I want to start next week out with as little inventory as possible, so I’m going to go to the potpourri format a second time today. This morning’s installment is here.
1. My current quest is to locate as many popular songs and records from the 1950s (and early Sixties, which were the Fifties in spirit, pre-British Invasion.) that are effectively “cancelled” today for being politically correct. As I note in a comment earlier today, I am trying to persuade Pat Boone to do this as a “theme” for his weekly Sirius show on the Golden Fifties Channel. He’s a terrific host, by the way—great voice still, smooth, fascinating comments on the songs. Pat also likes playing his own hits, understandable enough, and one of them was the infamous “Speedy Gonzalez,” which traffics in more Mexican stereotypes than you would think could be packed into a song. ( I wrote about the Chuck Jones cartoon character here; Mel Blanc even does “Speedy” on Pat’s record.) That song above from “The Most Happy Fella” is another. Boy, it’s creepy, with lyrics like,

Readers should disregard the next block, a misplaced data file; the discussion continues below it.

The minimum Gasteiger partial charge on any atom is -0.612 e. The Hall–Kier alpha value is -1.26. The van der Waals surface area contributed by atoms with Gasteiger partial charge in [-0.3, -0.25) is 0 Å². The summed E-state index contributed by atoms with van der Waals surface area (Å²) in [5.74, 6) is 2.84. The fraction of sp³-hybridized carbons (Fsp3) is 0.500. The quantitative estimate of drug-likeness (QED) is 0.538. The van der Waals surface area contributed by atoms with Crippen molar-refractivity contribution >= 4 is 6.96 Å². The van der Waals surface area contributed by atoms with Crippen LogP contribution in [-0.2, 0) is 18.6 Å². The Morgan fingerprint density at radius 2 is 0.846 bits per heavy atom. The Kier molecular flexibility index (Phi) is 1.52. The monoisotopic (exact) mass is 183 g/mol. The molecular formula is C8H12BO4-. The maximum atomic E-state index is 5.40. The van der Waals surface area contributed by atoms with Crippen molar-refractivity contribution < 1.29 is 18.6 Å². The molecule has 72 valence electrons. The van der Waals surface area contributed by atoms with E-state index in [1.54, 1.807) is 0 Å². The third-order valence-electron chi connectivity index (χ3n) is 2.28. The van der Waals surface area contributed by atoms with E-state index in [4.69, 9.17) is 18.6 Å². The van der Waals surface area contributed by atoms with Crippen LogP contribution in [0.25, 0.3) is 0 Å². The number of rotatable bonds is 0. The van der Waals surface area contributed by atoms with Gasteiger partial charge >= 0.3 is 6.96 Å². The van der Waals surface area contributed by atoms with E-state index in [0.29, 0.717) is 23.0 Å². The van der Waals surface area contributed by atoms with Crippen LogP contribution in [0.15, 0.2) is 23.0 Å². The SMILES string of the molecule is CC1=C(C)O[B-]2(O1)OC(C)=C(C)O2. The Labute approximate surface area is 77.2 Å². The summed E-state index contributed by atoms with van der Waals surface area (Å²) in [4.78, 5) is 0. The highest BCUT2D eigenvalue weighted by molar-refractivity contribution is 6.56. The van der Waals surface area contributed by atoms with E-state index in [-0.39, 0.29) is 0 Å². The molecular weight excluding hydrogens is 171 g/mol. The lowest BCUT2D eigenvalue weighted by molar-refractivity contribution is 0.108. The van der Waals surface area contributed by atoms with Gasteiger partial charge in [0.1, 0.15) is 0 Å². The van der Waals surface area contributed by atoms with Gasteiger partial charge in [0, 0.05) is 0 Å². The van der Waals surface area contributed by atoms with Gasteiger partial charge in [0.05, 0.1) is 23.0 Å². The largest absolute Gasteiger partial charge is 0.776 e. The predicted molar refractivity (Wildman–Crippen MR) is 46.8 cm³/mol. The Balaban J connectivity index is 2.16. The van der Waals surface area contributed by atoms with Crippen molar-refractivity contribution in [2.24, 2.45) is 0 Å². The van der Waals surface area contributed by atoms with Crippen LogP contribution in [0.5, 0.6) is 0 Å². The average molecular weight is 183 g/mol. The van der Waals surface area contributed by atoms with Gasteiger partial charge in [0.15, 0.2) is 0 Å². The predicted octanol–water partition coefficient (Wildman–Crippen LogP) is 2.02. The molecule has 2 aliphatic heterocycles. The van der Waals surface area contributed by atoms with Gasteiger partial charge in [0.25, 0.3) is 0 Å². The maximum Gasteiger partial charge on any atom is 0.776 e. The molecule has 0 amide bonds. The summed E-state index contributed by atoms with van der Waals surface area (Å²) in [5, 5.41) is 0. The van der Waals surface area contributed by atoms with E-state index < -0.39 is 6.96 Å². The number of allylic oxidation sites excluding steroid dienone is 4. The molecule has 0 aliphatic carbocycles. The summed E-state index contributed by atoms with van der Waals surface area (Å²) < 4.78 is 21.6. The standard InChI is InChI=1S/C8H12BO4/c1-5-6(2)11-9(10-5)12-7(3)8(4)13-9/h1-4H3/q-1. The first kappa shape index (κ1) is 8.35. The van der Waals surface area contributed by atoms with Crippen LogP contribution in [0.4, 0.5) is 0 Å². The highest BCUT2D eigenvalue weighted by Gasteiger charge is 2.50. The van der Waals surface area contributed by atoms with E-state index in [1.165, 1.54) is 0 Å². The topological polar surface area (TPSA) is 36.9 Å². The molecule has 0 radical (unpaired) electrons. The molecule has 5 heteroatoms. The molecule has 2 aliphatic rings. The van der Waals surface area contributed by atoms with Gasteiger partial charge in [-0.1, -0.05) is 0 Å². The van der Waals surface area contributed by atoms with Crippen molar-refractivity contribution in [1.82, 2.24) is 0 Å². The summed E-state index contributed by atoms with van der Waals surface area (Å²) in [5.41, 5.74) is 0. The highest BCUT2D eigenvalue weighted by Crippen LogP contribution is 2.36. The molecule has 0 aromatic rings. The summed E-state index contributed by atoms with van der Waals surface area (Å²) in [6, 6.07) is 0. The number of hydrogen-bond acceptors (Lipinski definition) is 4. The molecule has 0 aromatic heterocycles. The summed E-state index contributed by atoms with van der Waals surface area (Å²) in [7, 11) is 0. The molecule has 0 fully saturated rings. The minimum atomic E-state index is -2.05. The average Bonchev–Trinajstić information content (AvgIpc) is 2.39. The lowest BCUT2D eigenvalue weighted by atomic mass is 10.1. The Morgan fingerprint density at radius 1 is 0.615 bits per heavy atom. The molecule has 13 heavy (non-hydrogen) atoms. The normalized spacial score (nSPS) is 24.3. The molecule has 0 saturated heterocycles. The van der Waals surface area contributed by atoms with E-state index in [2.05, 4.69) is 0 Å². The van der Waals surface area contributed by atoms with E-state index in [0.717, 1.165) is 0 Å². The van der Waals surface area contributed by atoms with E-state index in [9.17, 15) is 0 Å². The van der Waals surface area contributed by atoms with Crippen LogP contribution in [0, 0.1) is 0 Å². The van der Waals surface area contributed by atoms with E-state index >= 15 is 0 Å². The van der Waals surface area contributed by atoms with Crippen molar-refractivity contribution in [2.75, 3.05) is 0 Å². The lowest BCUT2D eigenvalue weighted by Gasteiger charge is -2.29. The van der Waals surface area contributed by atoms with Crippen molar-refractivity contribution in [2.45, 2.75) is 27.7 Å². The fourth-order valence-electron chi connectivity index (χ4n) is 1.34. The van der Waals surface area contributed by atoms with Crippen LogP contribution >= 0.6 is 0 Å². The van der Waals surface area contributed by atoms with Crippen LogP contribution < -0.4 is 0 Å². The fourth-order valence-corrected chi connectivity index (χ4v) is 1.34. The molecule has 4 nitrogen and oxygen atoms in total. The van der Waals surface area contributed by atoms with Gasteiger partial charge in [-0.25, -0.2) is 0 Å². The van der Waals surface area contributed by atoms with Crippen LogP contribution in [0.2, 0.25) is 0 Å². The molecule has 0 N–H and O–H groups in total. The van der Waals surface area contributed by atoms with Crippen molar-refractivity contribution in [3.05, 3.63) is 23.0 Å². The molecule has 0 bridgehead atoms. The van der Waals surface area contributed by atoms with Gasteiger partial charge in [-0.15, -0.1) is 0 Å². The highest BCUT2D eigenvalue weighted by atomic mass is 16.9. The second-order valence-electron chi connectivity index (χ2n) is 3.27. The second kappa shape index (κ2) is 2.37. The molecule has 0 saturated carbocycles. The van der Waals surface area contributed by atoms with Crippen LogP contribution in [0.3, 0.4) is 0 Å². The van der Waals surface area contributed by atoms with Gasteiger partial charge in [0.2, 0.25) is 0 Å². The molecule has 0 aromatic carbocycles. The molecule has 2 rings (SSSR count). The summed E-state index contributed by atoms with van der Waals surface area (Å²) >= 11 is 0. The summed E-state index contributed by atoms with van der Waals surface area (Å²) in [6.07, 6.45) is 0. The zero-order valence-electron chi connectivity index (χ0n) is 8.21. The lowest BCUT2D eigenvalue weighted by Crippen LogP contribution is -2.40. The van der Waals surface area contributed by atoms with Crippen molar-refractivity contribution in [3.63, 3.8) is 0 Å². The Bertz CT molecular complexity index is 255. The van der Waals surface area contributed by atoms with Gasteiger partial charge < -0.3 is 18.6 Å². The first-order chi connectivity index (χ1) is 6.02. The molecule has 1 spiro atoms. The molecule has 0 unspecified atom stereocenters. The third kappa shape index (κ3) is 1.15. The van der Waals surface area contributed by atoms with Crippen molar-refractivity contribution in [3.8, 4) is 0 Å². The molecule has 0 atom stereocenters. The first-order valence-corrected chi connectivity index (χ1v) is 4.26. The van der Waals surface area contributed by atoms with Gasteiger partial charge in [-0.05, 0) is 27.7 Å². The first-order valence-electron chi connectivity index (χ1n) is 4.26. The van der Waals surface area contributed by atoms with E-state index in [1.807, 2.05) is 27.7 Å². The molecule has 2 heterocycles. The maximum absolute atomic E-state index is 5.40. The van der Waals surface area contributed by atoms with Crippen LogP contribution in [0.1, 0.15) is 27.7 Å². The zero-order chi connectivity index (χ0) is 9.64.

Standing on the corner watching all the girls go by
Standing on the corner underneath the springtime sky
Brother, you can’t go to jail for what you’re thinking
Or for the “Woo!” look in your eye
You’re only standing on the corner watching all the girls
Watching all the girls, watching all the girls
I first paid attention to the song in the 70’s, and they bothered me then. How cute: a bunch of guys ogling women and thinking about illegal things to do with them or to them. As you might discern, I see no reason to censor these songs. The Fifties was the most lively, varied, experimental and interesting time in U.S. pop music, with Broadway, jazz, rhythm and blues, country, Doo Wop, and orchestral all vital, the iconic rockers like Chuck Berry, Jerry Lee Lewis, Little Richard, Buddy Holly and Elvis on the way up, and the old-style crooners like Frank Sinatra, Bing Crosby, Frankie Layne and Tony Bennett still knocking out hits. Hundreds of that era’s songs are still worth listening to, including “Zip-a-Dee Doo-Dah” by Bob B. Soxx & the Blue Jeans, a Phil Spector-produced American rhythm and blues trio from Los Angeles. You know, I’m sure, that Disney has purged that Academy Award-winning song because it came from the allegedly racist “Song of the South” animated film. Among the platters I’ll suggest to Pat are “Please Mr. Custer,” “Ally Oop,” “Johnny Get Angry,” “I Told the Witch Doctor,” and Tex Ritter’s “Deck of Cards” song, which is openly Christian, so might “offend” someone. Please pass suggestions along, as well as the best way to contact Pat, who claims to have an email address. Twitter works, but I haven’t returned to that platform yet. I can’t tell if Pat himself ever checks his Facebook page.